P2P Commons Boundary Conditions

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Positive Boundary Conditions

Proposed by Ryan Lanham: "I think the key boundaries are as follows:

Primary Boundaries:

1. A P2P Commons attempts to maximize free, voluntary and open sharing of assets that are engaged in the commons.
2. Assets placed in the commons are irrevocably there and cannot be removed for personal gain. Ongoing participation in a commons implies shared responsibility for the expenses needed to sustain it. When a commons can no longer be sustained, it is dissolved so as to maximize reuse and sharing of its prior assets without cost or selfish limitations.
3. P2P emphasizes reduced hierarchical control and greater autonomy of the individual. The role of parties, states, churches, co-ops, corporations, shareholding owners and other collective action bodies is intentionally minimized in any form of governance of the commons.

Secondary boundaries (some may reject these in individual terms and still claim status as a P2P commons):

1. Commons work to avoid free riding by encouraging valid and useful contributions to the commons as a sustainable process.
2. P2P commons work to minimize governance interventions.
3. Commons work to provide useful and valuable tools, assets and services to participants.
4. Commons reject inputs and uses that are applied for gains, that are not sustainable, or that adversely impact the environment.
5. Commons apply open, fair and recognizably democratic means to govern themselves.
6. Commons are not owned by a state. They are created out of a spirit of voluntary participation where users and participants continually and freely choose to contribute and where the right to exit from participation and support at any time clearly exists.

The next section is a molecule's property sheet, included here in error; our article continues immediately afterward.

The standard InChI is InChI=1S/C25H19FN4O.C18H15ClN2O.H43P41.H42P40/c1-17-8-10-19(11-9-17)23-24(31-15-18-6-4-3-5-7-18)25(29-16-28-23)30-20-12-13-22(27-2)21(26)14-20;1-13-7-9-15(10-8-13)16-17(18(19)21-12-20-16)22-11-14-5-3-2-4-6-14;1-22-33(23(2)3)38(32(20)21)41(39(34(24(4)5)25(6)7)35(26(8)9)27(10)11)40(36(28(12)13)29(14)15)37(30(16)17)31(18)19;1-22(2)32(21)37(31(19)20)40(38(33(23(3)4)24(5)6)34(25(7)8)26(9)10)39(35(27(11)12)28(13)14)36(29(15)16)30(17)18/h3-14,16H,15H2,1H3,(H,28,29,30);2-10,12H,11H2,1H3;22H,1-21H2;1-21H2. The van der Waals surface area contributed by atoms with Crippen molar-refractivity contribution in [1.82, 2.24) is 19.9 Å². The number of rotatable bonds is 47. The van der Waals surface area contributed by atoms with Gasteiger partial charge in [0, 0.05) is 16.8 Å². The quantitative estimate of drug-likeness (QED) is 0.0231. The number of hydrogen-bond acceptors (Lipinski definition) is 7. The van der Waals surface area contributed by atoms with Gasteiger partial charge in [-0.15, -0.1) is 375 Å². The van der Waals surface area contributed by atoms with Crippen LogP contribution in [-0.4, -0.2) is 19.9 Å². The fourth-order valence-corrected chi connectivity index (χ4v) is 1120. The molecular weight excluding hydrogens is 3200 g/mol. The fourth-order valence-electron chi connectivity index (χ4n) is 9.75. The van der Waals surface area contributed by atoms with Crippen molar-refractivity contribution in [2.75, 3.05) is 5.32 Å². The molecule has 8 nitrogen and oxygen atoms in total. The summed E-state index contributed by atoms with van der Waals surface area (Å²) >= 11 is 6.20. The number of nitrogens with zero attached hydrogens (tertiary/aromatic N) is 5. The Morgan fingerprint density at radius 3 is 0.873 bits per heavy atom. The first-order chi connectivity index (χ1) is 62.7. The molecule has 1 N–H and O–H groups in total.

7. Commons are not a part of or party to any form political ideal such as capitalism, communism, anarchism or socialism and are compatible with any form of government that allows voluntary and free participation in protected sharing schemes that are ::self-governing within reasonable constraints (e.g. valid safety or environmental regulations).
8. P2P commons reject the idea of a single controller, a controller or governor for life, or any mode of control or ownership of the commons that positions one person or one group as a vanguard, protector, trustee or governor acting beyond reasonable terms of a few years and freely chosen by participating members. Organizers and social entrepreneurs who start commons with benign intent and who have imbued a commons with their own personal will have greater latitude under this criterion so long as their actions are reasonably consistent with the long-term goals and boundaries of commons.
9. Commons are perpetual and may not be privatized.
10. Commons work toward ideals of general public good even if the public good is at odds with the interests of some of the members of the commons."

Negative Boundary Conditions

1. A commons is not a corporation because a corporation has a defined purpose other than useful sharing. A commons may be organized as a corporation legally but a corporation cannot become a commons unless its purpose is free, open sharing with minimal purposes beyond those ends.
2. A commons is not a co-op because it is perfectly reasonable for a co-op to attempt to maximize the intrinsic value of its assets. A commons would not do this as a stated goal. Still, a co-op could be structured to be a commons or to have many commons-like features. The similarities are perhaps greatest here.
3. A commons is not a state because it does not create its own mechanisms for policing and enforcement beyond rudimentary social guides and constraints. It also does not hold "public" property.
4 commons is not a commune because individual property rights are not inconsistent with the commons. A person may use, for example, a creative commons license and still participate in the commons.

More Information

  1. Core_Peer-2-Peer_Collaboration_Principles